Evolution has already happened to B2B marketing, the expectations of customers, their behaviours and their requirements have all been influenced by the experience they have had in consumer markets. B2B buyers now behave much more like their consumer counterparts, researching first and contacting businesses afterward, in fact, research shows as much as 57% of the pre-purchase effort may happen without any direct contact with your company at all.
Switched on B2B CMO’s are well aware of this and have been engaging in brand clarification, content strategy and upgrades to the communication channels they use, as well as reviewing the quality of the comms pushed down those channels. Across the business world the importance of the brand promise has never been more apparent, as well as the realisation that the brand promise is held in the actual experiences of your customers. In less pretentious language it’s not what you say, or how you say it, it’s what you do and what they experience that matters. Delivering a high quality customer experience, aligning the marketing effort with the delivery at the ‘frontline’ has, rightly, become a core focus for B2B marketers.
More and more businesses are undertaking structured internal activity to ensure that there is alignment between what is promised to customers and what the company can actually deliver. Clarifying the brand helps articulate purpose to customers, communication strategies are developed, normally by a small internal team and the brand promise is pushed out across the channels that customer and prospect audiences are known to be engaged with. From Direct Marketing, to events, Adwords to online platforms the days of tactical messaging being deployed on a piecemeal basis are, fortunately, becoming less common.
However, within this activity there is an often overlooked component. Where is it that your brand promise is most fully brought to life? People are great bullshit detectors, they know that what you put in print or online is the pitch, there is a certain amount of cynicism that purchasers bring to the table, and whatever you say and however you say it, they will want to see proof, they will look to peers for evidence but the strongest proof is always in the interactions they have with your company.
This is where there is a crucial oversight in a lot of the comms strategies. Don’t think it’s being overlooked? Only 42% of employees can describe to others what their employer does and only 37% can articulate what its goals are. It’s arguable that your most important audience is not your existing customers, or your prospects, but your employees. They are the first people who need to hear, understand and believe your refined messaging. They are the most important audience for any messaging you want to put in the world.
Why? because the proof of the brand promise is in the experience and that experience is delivered by them. A Harvard University study showed that70% of a customer’s brand perception is determined by experiences with the organisation’s employees.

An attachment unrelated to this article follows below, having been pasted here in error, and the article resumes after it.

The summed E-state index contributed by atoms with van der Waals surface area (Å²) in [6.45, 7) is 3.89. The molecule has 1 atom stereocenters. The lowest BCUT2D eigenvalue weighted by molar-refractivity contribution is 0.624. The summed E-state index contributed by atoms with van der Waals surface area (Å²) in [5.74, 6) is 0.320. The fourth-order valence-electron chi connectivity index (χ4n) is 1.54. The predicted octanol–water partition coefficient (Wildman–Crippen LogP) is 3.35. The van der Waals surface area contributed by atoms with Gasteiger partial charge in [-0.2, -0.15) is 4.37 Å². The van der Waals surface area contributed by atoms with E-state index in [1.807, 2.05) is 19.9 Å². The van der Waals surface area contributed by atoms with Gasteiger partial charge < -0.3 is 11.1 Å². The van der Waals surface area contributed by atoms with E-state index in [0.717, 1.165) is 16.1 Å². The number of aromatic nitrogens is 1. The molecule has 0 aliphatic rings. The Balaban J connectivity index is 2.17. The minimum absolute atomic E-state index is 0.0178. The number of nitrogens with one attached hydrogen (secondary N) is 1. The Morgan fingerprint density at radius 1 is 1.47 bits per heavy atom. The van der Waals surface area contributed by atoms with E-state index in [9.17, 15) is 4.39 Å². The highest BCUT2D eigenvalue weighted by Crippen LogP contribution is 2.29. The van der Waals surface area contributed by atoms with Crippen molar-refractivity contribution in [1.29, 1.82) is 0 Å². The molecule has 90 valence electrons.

Even where the engagement is primarily mediated by digital tools, your people are always sitting just behind. They are the first point of contact when customers run into trouble with calls to support, they are the sales person responding to an enquiry, they are the engineer installing on site, they are the representative of your business on the ground.
Your people are responsible for delivering the experience that you are promising your customers. It is essential that they know and are able to act in concert with the position that you are taking in the world. This isn’t just touchy-feely stuff, effective communication and financial performance are strongly related: companies that are highly effective at internal communication are 1.7 times more likely to outperform their peers (PDF download).
Employees need to not just know that it is happening but understand it well enough to ‘live it’. They should have confidence to make decisions based on their knowledge of the experience the organisation wants to give their customers. They will be dealing with complex scenarios, in the real world, not the straightforward ones described in the marketing literature, and it is in those moments that good experiences can make true evangelists out of customers.
So when a plan has been devised, the purpose and vision for your business clarified and a communications strategy defined, along with the campaign outline and the core messaging, the first people you should be pitching it to are not the clients, but your employees. People are essential to the success of any organisation, let them be part of it.
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We've broken down ten customer experience principles to lay the foundation for your knowledge in this field ever changing field.